R20 establishes multifaceted online presence “to help ensure that religion functions as a genuine and dynamic source of solutions, rather than problems”
“A unique and significant initiative… to assist G-20 governments in building a united, pluralist and peaceful world”
JAKARTA, Indonesia, 19 January 2023 — The G20 Religion Forum (R20) has launched an extensive website to provide religious leaders, government officials, journalists, scholars, and other interested parties with ready access to authoritative information about the R20, including its vision, mission, goals, and agenda.
The world’s largest Muslim organization, Nahdlatul Ulama (NU), established the R20 in conjunction with Indonesia’s Presidency of the G20 group of the world’s largest economies, in 2022, and appointed the Center for Shared Civilizational Values to serve as the R20’s permanent secretariat.
A number of R20 events are planned for 2023 in the U.S., the Middle East, and South and Southeast Asia, following the rotation of the G20 Presidency from Indonesia to India.
The theme of India’s Presidency of the G20 is derived from a verse in the Maha Upanishad: “Discrimination saying, ‘This one is a relative, that [other one] a stranger,’ is only for the small-minded. For the noble-minded, [who see with the eye of truth,] the whole world is a single family.”
“We look forward to building on the achievements of the first R20 Summit, which was held last November in Bali, and to working closely with our friends from India and throughout the world to implement the agenda discussed at the R20 Summit and a subsequent planning conference in Java,” said R20 Founder and Chairman KH. Yahya Cholil Staquf, who is also General Chairman of the Nahdlatul Ulama Central Board.
The Muslim 500, an annual publication that tracks power and influence within the Islamic world, identified Mr. Staquf as among the world’s 20 most influential Muslims in its 2023 edition. At number 19, Mr. Staquf is ranked just nine places below Saudi Crown Prince Mohammed bin Salman, the de facto ruler of Saudi Arabia.
The newly launched R20 website documents the substantive discussions that occurred in Bali on 2 – 3 November, 2022, and on the island of Java from 4 – 6 November. Participants included nearly 500 religious, academic, and political leaders from eighteen G20 Member States and other nations throughout the world.
The government of President Joko Widodo of Indonesia recognized the R20 as a G20 main event and official engagement group (image above) during its first year of existence. The unanimous consent of all G20 Member States will be required, however, before the R20 becomes a permanent engagement group.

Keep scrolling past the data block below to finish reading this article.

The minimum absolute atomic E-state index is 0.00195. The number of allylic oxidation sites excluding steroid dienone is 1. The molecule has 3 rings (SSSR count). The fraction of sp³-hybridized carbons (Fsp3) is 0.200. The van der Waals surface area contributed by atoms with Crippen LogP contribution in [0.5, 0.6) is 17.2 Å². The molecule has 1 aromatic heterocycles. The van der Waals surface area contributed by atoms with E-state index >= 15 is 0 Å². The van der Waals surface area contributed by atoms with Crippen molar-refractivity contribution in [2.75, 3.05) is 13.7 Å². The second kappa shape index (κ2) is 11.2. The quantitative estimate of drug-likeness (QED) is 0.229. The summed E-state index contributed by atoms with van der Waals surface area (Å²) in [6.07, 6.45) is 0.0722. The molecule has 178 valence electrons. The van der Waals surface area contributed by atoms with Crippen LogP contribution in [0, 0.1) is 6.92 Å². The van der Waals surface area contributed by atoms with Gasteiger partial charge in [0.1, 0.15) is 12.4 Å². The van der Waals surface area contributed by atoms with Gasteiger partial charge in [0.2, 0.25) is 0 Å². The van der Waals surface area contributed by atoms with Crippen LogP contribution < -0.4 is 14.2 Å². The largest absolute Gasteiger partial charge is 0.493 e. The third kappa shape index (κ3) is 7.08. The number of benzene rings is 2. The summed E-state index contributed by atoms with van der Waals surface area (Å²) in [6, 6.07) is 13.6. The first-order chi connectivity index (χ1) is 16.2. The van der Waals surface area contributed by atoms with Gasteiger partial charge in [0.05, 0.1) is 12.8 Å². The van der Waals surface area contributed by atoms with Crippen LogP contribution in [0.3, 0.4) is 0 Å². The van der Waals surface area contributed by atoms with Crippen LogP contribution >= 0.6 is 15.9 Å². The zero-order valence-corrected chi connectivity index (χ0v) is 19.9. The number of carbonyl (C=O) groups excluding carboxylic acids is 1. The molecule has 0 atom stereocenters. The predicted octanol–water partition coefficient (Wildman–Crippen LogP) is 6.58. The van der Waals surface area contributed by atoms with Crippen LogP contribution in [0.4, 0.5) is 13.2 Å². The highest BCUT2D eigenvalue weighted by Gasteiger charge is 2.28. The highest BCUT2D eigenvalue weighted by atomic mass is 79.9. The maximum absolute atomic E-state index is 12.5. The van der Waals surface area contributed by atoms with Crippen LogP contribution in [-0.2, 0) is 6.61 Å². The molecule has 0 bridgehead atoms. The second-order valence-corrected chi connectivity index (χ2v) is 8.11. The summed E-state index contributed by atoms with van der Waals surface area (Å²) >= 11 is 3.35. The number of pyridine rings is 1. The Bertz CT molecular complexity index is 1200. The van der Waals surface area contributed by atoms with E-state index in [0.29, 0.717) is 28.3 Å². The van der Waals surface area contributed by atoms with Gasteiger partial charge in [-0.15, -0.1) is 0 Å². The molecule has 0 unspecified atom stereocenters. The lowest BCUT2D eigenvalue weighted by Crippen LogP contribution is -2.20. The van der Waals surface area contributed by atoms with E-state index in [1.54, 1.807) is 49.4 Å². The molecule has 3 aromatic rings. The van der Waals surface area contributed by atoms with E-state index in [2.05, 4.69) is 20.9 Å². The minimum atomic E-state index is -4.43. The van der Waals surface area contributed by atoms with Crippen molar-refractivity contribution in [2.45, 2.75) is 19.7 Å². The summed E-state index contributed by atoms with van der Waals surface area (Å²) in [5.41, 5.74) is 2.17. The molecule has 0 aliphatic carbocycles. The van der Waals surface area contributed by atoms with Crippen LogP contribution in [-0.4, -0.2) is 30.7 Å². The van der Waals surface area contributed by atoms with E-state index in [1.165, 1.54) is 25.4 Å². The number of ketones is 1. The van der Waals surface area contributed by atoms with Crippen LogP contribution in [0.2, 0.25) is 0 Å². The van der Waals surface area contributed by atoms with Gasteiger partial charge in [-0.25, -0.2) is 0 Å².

From 2022 – 2024 the G20 Presidency will rotate from Indonesia, to India, to Brazil. These three nations have the world’s largest Muslim, Hindu, and Catholic populations, respectively. Each is heir to a rich and highly diverse civilizational tradition. They have rapidly growing economies, possess immense socio-cultural capital, and are blessed with enormous potential to project religious soft power globally. In 2025 another highly religious country, South Africa, will host the G20.
At present, there are ten permanent engagement groups within the G20: the B20 (business); C20 (civil society, for NGOs); L20 (labor unions); P20 (parliament); S20 (scientists); SAI 20 (supreme audit institutions); T20 (think tanks); U20 (urban); W20 (women); and Y20 (youth).
Religious believers — the R20’s core constituency — represent the largest demographic of any G20 engagement group, at approximately 85 percent of the entire world population. As former U.S. ambassador to the Vatican and Harvard Law Professor Dr. Mary Ann Glendon said of her participation in the first R20 Summit in Bali: “Even before I came to this meeting I was anticipating that it was going to be a landmark event for one reason: it represented an acknowledgement on the part of the G20 that religion is a factor that can’t be ignored in geopolitical policy and planning.”
The R20 has identified six priority areas for engagement and established six corresponding working groups, each of which has a dedicated webpage.
- Working Group 1 on the need to identify shared values and establish reciprocity among the world’s diverse peoples, cultures and religions, by treating one another in accordance with the highest moral standards embraced by our respective traditions (“WG-1 on Shared Values and Reciprocity”);
- Working Group 2 on historical grievances, truth-telling, reconciliation, and forgiveness (“WG-2 on Truth and Reconciliation”);
- Working Group 3 on the recontextualization of obsolete and problematic tenets of religious orthodoxy (“WG-3 on Recontextualization”);
- Working Group 4 on new values that the world’s diverse religions and cultures will need to develop if they are to co-exist peacefully. (“WG-4 on New Values”);
- Working Group 5 on restoring balance to nature and society through the understanding and practice of spiritual ecology (“WG-5 on Spiritual Ecology”); and
- Working Group 6 on reviving the traditional role of art and culture as “windows to the transcendent” that serve to elevate the human spirit and inculcate ethical and spiritual values within society (“WG-6 on Art and Culture”).
“A remarkable transformation has been taking place in the Muslim world, a years-long shift towards pluralism and tolerance belying common assumptions about Islam. Maybe we missed this earlier: a lot has been going on, after all. But last week in Bali, at the G20’s ground-breaking Religion Forum, the R20, that transformation took center stage. Not only is it an epochal moment in modern Islam, but this moment also helped create the world’s most important interfaith conversation.”
~ The Hill
Share this communiqué via
Download a PDF copy of this communiqué (minus images)